Eyck has asked for the wisdom of the Perl Monks concerning the following question:

I've been bitten by a side effect, here's example code from documentation of Net::SSLeay::Handle:

my $socket \*S1; if ($scheme eq "https") { tie(*S2, "Net::SSLeay::Handle", $socket); $socket = \*S2; }

This works OK, unfortunatelly I used it in a library inside object, so when you brought two life multiple such objects

for $sth (@sth) { my $object=new STH; $objects{$sth}=$object; };

the whole shebang failed miserably (the last invocation of $object hides every other SSLeay::Handle (there is only one \*S2)

Now I'm trying to fix the code, here's my attempt which seems to work at the moment:

{my $io=new IO::Handle; tie(*$io, "Net::SSLeay::Handle", $socket);$so +cket = \*$io;}; { my $io=new IO::Handle; tie(*$io, "Net::SSLeay::Handle", $socket); $socket = \*$io; };

AFAIK this works because every $io=new IO::Handle generates unique identifier, so my code above might be replaced with

$global-net-ssleay-counter++; tie(*$global.....
and it would still work, and wouldn't depend on chance (I hope two IO::Handle->new()don't get the same identifier).

What is the proper solution to this? How should I use Net::SSLeay::Handle?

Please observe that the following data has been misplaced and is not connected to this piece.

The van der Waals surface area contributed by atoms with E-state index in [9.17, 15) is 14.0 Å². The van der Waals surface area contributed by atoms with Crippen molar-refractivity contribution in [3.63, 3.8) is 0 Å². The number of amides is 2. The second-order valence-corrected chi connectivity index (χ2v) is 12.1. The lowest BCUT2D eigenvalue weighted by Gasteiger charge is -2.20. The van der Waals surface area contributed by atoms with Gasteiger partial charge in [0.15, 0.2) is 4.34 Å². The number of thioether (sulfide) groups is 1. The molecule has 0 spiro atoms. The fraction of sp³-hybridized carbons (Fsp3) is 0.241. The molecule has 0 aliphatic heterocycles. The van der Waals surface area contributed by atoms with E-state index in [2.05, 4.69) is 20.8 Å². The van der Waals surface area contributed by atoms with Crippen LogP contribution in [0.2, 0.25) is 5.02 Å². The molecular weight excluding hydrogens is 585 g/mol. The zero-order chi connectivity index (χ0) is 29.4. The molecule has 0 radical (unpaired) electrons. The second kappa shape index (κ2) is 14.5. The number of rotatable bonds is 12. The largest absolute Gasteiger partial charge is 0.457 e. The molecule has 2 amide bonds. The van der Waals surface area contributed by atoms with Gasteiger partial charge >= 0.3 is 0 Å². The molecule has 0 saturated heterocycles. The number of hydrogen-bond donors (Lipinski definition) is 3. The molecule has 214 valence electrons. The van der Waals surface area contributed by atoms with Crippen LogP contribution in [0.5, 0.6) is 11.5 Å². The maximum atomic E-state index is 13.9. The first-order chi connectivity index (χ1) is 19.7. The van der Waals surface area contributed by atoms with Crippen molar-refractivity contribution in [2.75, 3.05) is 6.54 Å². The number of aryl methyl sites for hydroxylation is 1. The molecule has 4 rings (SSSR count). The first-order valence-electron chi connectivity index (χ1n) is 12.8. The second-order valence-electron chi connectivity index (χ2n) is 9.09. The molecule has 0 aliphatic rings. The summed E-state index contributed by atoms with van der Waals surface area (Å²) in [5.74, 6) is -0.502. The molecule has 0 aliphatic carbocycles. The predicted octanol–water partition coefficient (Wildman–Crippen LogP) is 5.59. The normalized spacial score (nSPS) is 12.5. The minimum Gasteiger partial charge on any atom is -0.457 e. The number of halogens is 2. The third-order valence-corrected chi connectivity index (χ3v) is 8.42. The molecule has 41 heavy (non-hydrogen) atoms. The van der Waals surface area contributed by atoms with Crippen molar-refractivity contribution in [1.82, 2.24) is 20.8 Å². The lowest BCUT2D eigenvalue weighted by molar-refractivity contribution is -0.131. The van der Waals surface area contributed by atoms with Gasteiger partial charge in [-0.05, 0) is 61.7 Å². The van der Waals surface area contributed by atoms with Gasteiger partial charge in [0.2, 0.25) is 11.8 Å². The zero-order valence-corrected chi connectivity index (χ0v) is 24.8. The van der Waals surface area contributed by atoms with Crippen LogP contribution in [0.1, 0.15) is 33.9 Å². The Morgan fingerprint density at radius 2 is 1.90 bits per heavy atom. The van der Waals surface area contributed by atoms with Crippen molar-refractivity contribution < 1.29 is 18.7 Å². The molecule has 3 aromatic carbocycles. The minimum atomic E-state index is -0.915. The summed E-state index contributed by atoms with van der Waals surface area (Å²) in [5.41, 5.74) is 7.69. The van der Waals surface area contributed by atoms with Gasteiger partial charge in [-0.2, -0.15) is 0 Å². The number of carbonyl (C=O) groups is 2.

Replies are listed 'Best First'.
Re: Globs and globals
by BrentDax (Hermit) on Jan 25, 2005 at 07:58 UTC

    The easiest way might be to just localize S1 and S2 first:

    local(*S1, *S2); in your first example...

    OTOH, I don't think my $socket \*S1 is valid Perl--maybe there's an equal sign missing between $socket and \*S1?

    --Brent Dax
    There is no sig.

      This advice is factually incorrect.

      GLOB is a glob, and local doesen't help here ( besides providing false sense of security )

      my $socket=\*S1; print "Orig:",$socket,"\n"; { local(*S1, *S2); my $s=\*S1; print "Local: ",$s,"\n"; }
      Local: GLOB(0x8160be4)

        Odd--you're right, though I can't figure out why. The docs seem to say that you get a new glob when you localize:

        The construct local *name; creates a whole new symbol table entry for the glob "name" in the current package. That means that all variables in its glob slot ($name, @name, %name, &name, and the "name" filehandle) are dynamically reset.

        In any case, the following does work correctly:

        open(S1, "/dev/null"); $a=*S1{IO}; { local(*S1); open(S1, "/dev/null"); $b=*S1{IO}; } print "$a $b\n";
        IO::Handle=IO(0x101536f8) IO::Handle=IO(0x1013cdec)

        --Brent Dax
        There is no sig.

Re: Globs and globals
by nobull (Friar) on Jan 25, 2005 at 12:39 UTC
    What is the proper solution to this?

    The proper solution would be for Net::SSLeay::Handle to provide a new() method.

    Absent that you solution using IO::Handle is probably the best except I'd probably simplfy $socket=\*$io to $socket=$io.

Re: Globs and globals
by dragonchild (Archbishop) on Jan 25, 2005 at 14:09 UTC
    You could also use gensym (part of Symbol), the way IO::Handle does. (Read the code ... it's actually quite simple.)

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